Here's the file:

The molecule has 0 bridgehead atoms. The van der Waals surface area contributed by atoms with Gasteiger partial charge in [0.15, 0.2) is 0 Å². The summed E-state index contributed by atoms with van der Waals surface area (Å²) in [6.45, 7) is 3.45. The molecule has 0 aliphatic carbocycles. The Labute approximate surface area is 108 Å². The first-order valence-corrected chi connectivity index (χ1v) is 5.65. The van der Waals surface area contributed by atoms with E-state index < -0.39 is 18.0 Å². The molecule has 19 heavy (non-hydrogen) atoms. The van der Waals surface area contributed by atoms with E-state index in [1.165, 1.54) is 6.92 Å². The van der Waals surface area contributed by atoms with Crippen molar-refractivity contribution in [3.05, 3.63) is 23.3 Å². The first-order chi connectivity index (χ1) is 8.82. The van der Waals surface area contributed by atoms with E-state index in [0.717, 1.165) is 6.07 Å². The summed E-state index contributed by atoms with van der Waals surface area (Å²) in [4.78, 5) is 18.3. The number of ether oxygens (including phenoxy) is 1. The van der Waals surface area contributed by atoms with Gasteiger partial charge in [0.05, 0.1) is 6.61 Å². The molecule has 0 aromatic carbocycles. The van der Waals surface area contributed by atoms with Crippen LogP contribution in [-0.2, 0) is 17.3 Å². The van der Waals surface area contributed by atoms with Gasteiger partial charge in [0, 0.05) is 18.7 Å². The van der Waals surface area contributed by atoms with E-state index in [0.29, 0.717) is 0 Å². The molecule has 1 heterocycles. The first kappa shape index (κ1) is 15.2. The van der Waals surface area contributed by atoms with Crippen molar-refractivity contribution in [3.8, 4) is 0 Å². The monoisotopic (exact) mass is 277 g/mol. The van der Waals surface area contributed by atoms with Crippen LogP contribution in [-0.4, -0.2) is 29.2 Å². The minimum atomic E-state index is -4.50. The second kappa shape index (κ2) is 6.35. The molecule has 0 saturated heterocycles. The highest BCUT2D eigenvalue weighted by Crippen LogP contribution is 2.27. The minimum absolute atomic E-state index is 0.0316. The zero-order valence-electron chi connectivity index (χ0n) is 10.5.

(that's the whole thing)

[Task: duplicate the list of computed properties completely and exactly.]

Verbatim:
The molecule has 0 bridgehead atoms. The van der Waals surface area contributed by atoms with Gasteiger partial charge in [0.15, 0.2) is 0 Å². The summed E-state index contributed by atoms with van der Waals surface area (Å²) in [6.45, 7) is 3.45. The molecule has 0 aliphatic carbocycles. The Labute approximate surface area is 108 Å². The first-order valence-corrected chi connectivity index (χ1v) is 5.65. The van der Waals surface area contributed by atoms with E-state index < -0.39 is 18.0 Å². The molecule has 19 heavy (non-hydrogen) atoms. The van der Waals surface area contributed by atoms with E-state index in [1.165, 1.54) is 6.92 Å². The van der Waals surface area contributed by atoms with Crippen molar-refractivity contribution in [3.05, 3.63) is 23.3 Å². The first-order chi connectivity index (χ1) is 8.82. The van der Waals surface area contributed by atoms with E-state index in [0.717, 1.165) is 6.07 Å². The summed E-state index contributed by atoms with van der Waals surface area (Å²) in [4.78, 5) is 18.3. The number of ether oxygens (including phenoxy) is 1. The van der Waals surface area contributed by atoms with Gasteiger partial charge in [0.05, 0.1) is 6.61 Å². The molecule has 0 aromatic carbocycles. The van der Waals surface area contributed by atoms with Crippen LogP contribution in [-0.2, 0) is 17.3 Å². The van der Waals surface area contributed by atoms with Gasteiger partial charge in [0, 0.05) is 18.7 Å². The van der Waals surface area contributed by atoms with E-state index in [0.29, 0.717) is 0 Å². The molecule has 1 heterocycles. The first kappa shape index (κ1) is 15.2. The van der Waals surface area contributed by atoms with Crippen molar-refractivity contribution in [3.8, 4) is 0 Å². The monoisotopic (exact) mass is 277 g/mol. The van der Waals surface area contributed by atoms with Crippen LogP contribution in [-0.4, -0.2) is 29.2 Å². The minimum atomic E-state index is -4.50. The second kappa shape index (κ2) is 6.35. The molecule has 0 saturated heterocycles. The highest BCUT2D eigenvalue weighted by Crippen LogP contribution is 2.27. The minimum absolute atomic E-state index is 0.0316. The zero-order valence-electron chi connectivity index (χ0n) is 10.5.